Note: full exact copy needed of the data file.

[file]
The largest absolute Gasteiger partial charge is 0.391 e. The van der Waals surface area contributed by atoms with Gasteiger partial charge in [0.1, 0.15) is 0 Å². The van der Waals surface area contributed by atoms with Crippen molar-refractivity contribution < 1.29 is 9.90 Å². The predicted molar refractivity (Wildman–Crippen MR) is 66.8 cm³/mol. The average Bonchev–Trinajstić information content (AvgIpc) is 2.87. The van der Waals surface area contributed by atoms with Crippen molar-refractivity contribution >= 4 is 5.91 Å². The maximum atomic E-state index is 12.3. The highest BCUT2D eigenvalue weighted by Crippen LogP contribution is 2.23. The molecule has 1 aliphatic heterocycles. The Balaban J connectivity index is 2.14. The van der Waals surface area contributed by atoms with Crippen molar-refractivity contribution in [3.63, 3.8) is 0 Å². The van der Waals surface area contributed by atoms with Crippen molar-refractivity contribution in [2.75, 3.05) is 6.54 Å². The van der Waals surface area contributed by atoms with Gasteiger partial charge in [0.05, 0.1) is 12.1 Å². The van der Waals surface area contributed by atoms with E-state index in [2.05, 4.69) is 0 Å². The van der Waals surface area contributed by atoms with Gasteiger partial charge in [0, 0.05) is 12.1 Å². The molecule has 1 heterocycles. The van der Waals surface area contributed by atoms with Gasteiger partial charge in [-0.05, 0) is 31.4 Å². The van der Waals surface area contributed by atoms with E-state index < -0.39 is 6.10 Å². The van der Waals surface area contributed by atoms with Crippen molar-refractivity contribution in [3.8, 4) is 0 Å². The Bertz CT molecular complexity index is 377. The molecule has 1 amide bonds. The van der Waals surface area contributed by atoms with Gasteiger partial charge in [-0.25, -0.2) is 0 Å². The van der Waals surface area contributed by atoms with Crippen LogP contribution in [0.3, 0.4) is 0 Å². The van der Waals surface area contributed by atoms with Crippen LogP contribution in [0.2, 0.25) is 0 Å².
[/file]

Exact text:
The largest absolute Gasteiger partial charge is 0.391 e. The van der Waals surface area contributed by atoms with Gasteiger partial charge in [0.1, 0.15) is 0 Å². The van der Waals surface area contributed by atoms with Crippen molar-refractivity contribution < 1.29 is 9.90 Å². The predicted molar refractivity (Wildman–Crippen MR) is 66.8 cm³/mol. The average Bonchev–Trinajstić information content (AvgIpc) is 2.87. The van der Waals surface area contributed by atoms with Crippen molar-refractivity contribution >= 4 is 5.91 Å². The maximum atomic E-state index is 12.3. The highest BCUT2D eigenvalue weighted by Crippen LogP contribution is 2.23. The molecule has 1 aliphatic heterocycles. The Balaban J connectivity index is 2.14. The van der Waals surface area contributed by atoms with Crippen molar-refractivity contribution in [3.63, 3.8) is 0 Å². The van der Waals surface area contributed by atoms with Crippen molar-refractivity contribution in [2.75, 3.05) is 6.54 Å². The van der Waals surface area contributed by atoms with Gasteiger partial charge in [0.05, 0.1) is 12.1 Å². The van der Waals surface area contributed by atoms with E-state index in [2.05, 4.69) is 0 Å². The van der Waals surface area contributed by atoms with Gasteiger partial charge in [0, 0.05) is 12.1 Å². The molecule has 1 heterocycles. The van der Waals surface area contributed by atoms with Gasteiger partial charge in [-0.05, 0) is 31.4 Å². The van der Waals surface area contributed by atoms with E-state index < -0.39 is 6.10 Å². The van der Waals surface area contributed by atoms with Crippen molar-refractivity contribution in [3.8, 4) is 0 Å². The Bertz CT molecular complexity index is 377. The molecule has 1 amide bonds. The van der Waals surface area contributed by atoms with Gasteiger partial charge in [-0.25, -0.2) is 0 Å². The van der Waals surface area contributed by atoms with Crippen LogP contribution in [0.3, 0.4) is 0 Å². The van der Waals surface area contributed by atoms with Crippen LogP contribution in [0.2, 0.25) is 0 Å².